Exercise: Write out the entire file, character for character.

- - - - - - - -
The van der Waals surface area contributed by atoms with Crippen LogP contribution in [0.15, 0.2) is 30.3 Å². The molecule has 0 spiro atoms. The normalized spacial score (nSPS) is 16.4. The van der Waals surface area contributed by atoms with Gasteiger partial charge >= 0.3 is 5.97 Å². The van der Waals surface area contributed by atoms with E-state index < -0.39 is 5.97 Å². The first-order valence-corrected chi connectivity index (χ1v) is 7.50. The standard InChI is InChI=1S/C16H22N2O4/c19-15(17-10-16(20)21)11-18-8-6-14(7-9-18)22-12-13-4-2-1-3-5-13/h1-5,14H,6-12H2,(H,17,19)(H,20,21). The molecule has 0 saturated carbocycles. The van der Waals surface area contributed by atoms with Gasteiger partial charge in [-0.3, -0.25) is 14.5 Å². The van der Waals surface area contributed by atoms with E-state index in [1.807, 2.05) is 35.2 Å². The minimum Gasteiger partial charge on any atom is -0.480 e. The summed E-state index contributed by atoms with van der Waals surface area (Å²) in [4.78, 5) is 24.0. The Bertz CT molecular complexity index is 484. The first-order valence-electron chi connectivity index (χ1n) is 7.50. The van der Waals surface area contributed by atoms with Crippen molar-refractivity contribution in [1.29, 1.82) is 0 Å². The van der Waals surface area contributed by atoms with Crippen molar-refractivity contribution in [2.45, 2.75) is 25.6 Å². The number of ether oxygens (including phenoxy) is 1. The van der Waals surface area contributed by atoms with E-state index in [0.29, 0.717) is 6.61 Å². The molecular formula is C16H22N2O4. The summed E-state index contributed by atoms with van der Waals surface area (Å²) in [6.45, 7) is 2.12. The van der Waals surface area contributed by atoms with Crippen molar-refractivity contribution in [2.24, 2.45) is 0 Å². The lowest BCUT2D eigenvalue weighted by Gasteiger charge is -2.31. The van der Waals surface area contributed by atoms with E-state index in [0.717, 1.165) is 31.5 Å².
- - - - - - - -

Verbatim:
The van der Waals surface area contributed by atoms with Crippen LogP contribution in [0.15, 0.2) is 30.3 Å². The molecule has 0 spiro atoms. The normalized spacial score (nSPS) is 16.4. The van der Waals surface area contributed by atoms with Gasteiger partial charge >= 0.3 is 5.97 Å². The van der Waals surface area contributed by atoms with E-state index < -0.39 is 5.97 Å². The first-order valence-corrected chi connectivity index (χ1v) is 7.50. The standard InChI is InChI=1S/C16H22N2O4/c19-15(17-10-16(20)21)11-18-8-6-14(7-9-18)22-12-13-4-2-1-3-5-13/h1-5,14H,6-12H2,(H,17,19)(H,20,21). The molecule has 0 saturated carbocycles. The van der Waals surface area contributed by atoms with Gasteiger partial charge in [-0.3, -0.25) is 14.5 Å². The van der Waals surface area contributed by atoms with E-state index in [1.807, 2.05) is 35.2 Å². The minimum Gasteiger partial charge on any atom is -0.480 e. The summed E-state index contributed by atoms with van der Waals surface area (Å²) in [4.78, 5) is 24.0. The Bertz CT molecular complexity index is 484. The first-order valence-electron chi connectivity index (χ1n) is 7.50. The van der Waals surface area contributed by atoms with Crippen molar-refractivity contribution in [1.29, 1.82) is 0 Å². The van der Waals surface area contributed by atoms with Crippen molar-refractivity contribution in [2.45, 2.75) is 25.6 Å². The number of ether oxygens (including phenoxy) is 1. The van der Waals surface area contributed by atoms with E-state index in [0.29, 0.717) is 6.61 Å². The molecular formula is C16H22N2O4. The summed E-state index contributed by atoms with van der Waals surface area (Å²) in [6.45, 7) is 2.12. The van der Waals surface area contributed by atoms with Crippen molar-refractivity contribution in [2.24, 2.45) is 0 Å². The lowest BCUT2D eigenvalue weighted by Gasteiger charge is -2.31. The van der Waals surface area contributed by atoms with E-state index in [0.717, 1.165) is 31.5 Å².